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All Revved Up

All Revved Up: Can The Catholic Church Redeem Itself?

Pope Francis
In this photo taken on Saturday, Sept. 15, 2018, Pope Francis speaks during a meeting with youths in Palermo, Italy. The umbrella organization of Catholic religious orders in the U.S. is suggesting its members consider voluntarily identifying priests accused of sexual abuse, opening up what could be a major new chapter in the Catholic Church's long-running abuse and cover-up saga, The Associated Press has learned.
Burhan Ozbilici/AP
All Revved Up

Despite repeated sex abuse scandals and promises from church elders that change would come, a Boston Globe and Philadelphia Inquirer investigation revealed that more than 130 U.S. Catholic bishops — roughly one third of those still living — have been accused of failing to adequately respond to sexual misconduct.

Reverends Irene Monroe and Emmett G. Price III joined Jim Braude and Margery Eagan on Boston Public Radio for their weekly All Revved Up segment to look at the institution that continues despite decades-long mishandling of abuse.

“It’s unsalvageable,” Monroe said. “At one point I thought it was a church in need of prayer — it’s really a church in need of demolition, at this point.”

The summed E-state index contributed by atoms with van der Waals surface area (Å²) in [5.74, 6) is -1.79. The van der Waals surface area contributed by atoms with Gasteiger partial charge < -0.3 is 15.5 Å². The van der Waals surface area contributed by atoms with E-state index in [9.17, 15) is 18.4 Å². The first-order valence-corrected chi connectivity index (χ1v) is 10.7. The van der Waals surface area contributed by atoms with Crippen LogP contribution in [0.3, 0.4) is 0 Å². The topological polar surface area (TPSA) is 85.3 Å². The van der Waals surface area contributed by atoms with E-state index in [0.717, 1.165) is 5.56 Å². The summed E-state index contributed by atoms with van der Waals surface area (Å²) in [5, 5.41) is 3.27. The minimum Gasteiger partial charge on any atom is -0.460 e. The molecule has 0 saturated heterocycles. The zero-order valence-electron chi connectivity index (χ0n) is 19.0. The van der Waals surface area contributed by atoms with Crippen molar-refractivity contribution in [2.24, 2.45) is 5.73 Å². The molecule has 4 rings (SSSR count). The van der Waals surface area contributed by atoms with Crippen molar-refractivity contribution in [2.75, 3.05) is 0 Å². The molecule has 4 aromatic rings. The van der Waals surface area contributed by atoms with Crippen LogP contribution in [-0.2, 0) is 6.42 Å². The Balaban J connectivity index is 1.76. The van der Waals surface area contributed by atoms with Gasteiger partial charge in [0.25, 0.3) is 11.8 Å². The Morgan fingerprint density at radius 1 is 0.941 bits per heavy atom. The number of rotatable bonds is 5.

The perception of the Catholic Church in America has changed — but does that mean the Catholic Church around the world may remain relatively unshaken by the actions of its United States contingent?

“The church is the people, not the hierarchy,” Price said. “The people live, because the people believe in what they believe in, and if they have been raised and groomed and socialized and catechized within the Catholic faith, then they live that out. The problem is the aristocratic piece of the church, the hierarchy, which may be the other part of the church.”

Irene Monroe is a syndicated religion columnist, the Boston voice for Detour’s African American Heritage Trail, and a Visiting Researcher in the Religion and Conflict Transformation Program at Boston University’s School of Theology. Emmett G. Price III is a Professor and Founding Executive Director of the Institute for the Study of the Black Christian Experience at Gordon-Conwell Theological Seminary.

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